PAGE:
Thursday, March 15, 2007

Charles Taylor the Montrealer.

I'm taking a very brief break from a wonderful week at Georgetown to comment on an item you may have seen in this morning's paper (or, alternatively, that you may have learned about from Matt's blog). The Templeton Prize, a $1.5 million award given annually to an individual who has aided "progress toward research or discoveries about spiritual realities," has been bestowed upon Montreal-born philosopher Charles Taylor, a longtime professor at McGill who now teaches at Northwestern. This well-deserved award offers an opportunity to reflect on how its recipient's thought was shaped by the bilingual and bicultural realities of the city, province and country in which he was born and raised. As Peggy Curran writes in today's Montreal Gazette:
Imagine Canada as a laboratory, an incubator where many of the issues troubling today's multi-ethnic, culturally diverse, western communities had a dry run.

The earliest experiment was Quebec, a place where two linguistic groups and assorted religious denominations have spent the past 400 years hammering out a sometimes uneasy peace.

Fifty years ago, Quebec launched the Quiet Revolution, a startlingly swift transformation into a modern, dynamic, self-confident society during which it would shuck off much of its Roman Catholic baggage without a backward glance to become one of the most secular societies in the Western world.

Philosopher Charles Taylor says there's no mystery to the topics that have occupied his mind and dominated his academic research for more than half a century. It's right there in his biography, in the tug-of-war between Quebec and the rest of the Canadian mosaic, and in Montreal, the bicultural city he still calls home.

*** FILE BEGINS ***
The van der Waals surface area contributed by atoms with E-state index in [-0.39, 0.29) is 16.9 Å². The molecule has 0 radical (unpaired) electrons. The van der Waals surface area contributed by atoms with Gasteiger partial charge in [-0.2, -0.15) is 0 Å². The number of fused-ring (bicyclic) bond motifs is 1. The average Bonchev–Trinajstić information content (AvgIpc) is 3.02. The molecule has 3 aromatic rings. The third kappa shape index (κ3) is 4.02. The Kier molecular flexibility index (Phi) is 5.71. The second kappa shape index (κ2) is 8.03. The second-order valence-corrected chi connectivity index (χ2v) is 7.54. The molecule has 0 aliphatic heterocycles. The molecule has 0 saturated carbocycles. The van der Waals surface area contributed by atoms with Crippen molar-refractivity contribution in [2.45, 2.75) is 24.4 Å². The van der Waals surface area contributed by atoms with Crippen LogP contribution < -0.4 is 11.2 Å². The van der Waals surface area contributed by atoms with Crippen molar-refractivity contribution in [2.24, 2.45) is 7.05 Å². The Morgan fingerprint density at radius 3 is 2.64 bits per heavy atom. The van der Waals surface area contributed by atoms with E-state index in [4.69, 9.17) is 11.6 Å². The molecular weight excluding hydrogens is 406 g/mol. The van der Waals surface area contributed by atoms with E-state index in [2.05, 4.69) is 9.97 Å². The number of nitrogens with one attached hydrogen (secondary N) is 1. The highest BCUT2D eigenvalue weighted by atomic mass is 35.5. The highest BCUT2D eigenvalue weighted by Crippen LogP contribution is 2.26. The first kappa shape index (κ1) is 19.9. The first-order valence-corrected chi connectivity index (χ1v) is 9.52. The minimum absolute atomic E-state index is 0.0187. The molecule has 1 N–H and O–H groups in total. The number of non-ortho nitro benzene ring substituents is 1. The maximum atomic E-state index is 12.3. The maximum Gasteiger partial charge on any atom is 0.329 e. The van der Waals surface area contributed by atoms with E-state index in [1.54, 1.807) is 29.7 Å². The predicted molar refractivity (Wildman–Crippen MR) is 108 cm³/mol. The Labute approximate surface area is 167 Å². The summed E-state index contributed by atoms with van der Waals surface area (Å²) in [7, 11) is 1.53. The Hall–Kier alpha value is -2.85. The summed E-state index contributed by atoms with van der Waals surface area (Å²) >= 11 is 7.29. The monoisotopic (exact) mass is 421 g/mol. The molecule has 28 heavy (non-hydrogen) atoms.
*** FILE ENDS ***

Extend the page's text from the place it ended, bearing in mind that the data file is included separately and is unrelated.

"There's no question, almost everything I have done has been shaped by where I come from," Taylor, 75, said in an interview from New York, hours after winning the world's largest monetary prize for a lifetime spent trying to reconcile the secular and the spiritual realms.

His anglophone father, Walter, was a partner in a steel factory. His mother, Simone Beaubien, was a dress designer and a French-speaking Catholic. Taylor grew up immersed in two languages and two cultures - his sister is the journalist (and former McGill University chancellor) Gretta Chambers. Talk at the dinner table was of politics and Quebec's place in the Canadian puzzle.

At McGill, Taylor studied history, but was fascinated by theology, particularly by the authors of writings that inspired the church's overhaul in the Second Vatican Council.

In 1952, at Oxford on a Rhodes Scholarship, he studied philosophy, but was troubled by the "unstructured hostility" toward religious belief. It was there he began to challenge the virulent secularism that he felt pervaded the social sciences.

Back home in Quebec, the gangly, soft-spoken Taylor - now married with five daughters - tested the political waters. He ran unsuccessfully for the New Democratic Party four times, once against the young Pierre Trudeau in 1965, before settling down at McGill.

There, he delved deeper into the concepts that still preoccupy him - our sense of identity, the struggle to balance individual and collective rights, and understanding when the needs of groups within a society require protection. Taylor endorsed the notion of Quebec as a distinct society, and believes citizens should have a more active role in how democracies run.
Read the rest here. While you're at it, read the Gazette's other articles on Taylor's life and influence and on his new award. AMDG.


Post a Comment

<< Home